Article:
Morrison’s lack of old time religion didn’t impede his ability to direct Junebug‘s singularly heart-stopping set piece, a scene in a church basement in which George is called upon to sing for the congregation. “Come home, come home, come home,” croons Nivola, an Ivy Leaguer whose reputation largely rests on his numerous British roles. It’s a remarkable moment in which the audience shares the wonderment shown on the characters’ faces. When asked about the scene, Morrison says with a chuckle, “Actually, our consultant–so to speak–was Amy Barefoot [an actress in the cast] whose father was a minister.”

After years of working with MacLachlan to bring Junebug to fruition, Morrison confesses to an inability to view the film innocently. “I have no idea what I would think of this movie if I just went and saw it,” Morrison says. “I’m sure that there is something that would annoy me.”

The single most lauded performance in Junebug is that of Amy Adams, who picked up a special jury award at Sundance and is being touted as an Oscar candidate for her tender, unself-conscious turn as the sweetly naîve Ashley. Though Adams isn’t a household name, Junebug is the sort of film that may send her up the Hollywood food chain.

Her big breakthrough came three years ago when she played Leonardo DiCaprio’s child-bride in Catch Me If You Can. In Junebug, we again find Adams playing a heartbreakingly simple country girl, so it would probably come as a surprise to viewers that she isn’t a Southerner.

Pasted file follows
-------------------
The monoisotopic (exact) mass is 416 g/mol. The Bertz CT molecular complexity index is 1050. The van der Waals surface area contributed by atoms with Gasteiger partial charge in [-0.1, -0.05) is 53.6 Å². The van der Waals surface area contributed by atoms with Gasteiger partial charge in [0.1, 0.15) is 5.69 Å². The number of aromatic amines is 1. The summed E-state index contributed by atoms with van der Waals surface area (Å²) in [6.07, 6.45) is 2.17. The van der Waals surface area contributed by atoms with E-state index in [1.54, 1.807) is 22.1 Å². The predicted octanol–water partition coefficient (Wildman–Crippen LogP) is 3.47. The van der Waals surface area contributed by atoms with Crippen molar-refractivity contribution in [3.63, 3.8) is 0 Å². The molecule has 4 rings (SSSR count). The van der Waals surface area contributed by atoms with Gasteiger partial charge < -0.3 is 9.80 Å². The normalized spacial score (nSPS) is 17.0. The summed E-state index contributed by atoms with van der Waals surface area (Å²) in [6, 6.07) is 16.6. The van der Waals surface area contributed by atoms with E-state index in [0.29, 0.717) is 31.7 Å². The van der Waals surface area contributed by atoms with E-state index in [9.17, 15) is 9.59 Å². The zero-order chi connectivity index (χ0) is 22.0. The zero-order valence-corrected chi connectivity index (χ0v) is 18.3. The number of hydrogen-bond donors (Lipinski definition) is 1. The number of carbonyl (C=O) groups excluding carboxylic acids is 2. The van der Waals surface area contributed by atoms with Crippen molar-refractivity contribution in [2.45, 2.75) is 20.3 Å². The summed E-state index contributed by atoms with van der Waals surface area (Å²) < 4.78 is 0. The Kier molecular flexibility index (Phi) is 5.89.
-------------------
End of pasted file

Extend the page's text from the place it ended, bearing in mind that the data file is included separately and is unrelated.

“I’m from Colorado, but I’ve always been attracted to Southern characters. There’s something in me that’s very old-fashioned, and the South breathes with tradition and propriety,” Adams says by telephone from Los Angeles.

“Either that or I’ve watched Gone with the Wind a few too many times!”

Adams signed on to the film just before Junebug went into production in June of 2004, and she seems to have sailed into the part with remarkable ease. If Adams is prone to nerves and self-doubt, she doesn’t show it, nor did she feel any pressure to nail what turns out to be the key character in Junebug. “It’s more of the director’s job to have the big picture, and Phil was so amazing at that.

“My job was just to be Ashley. At the end of the day, I just love to act.”

Adams will be returning to North Carolina this week for yet another Southern role, this time in the Will Ferrell NASCAR comedy currently in production in Charlotte.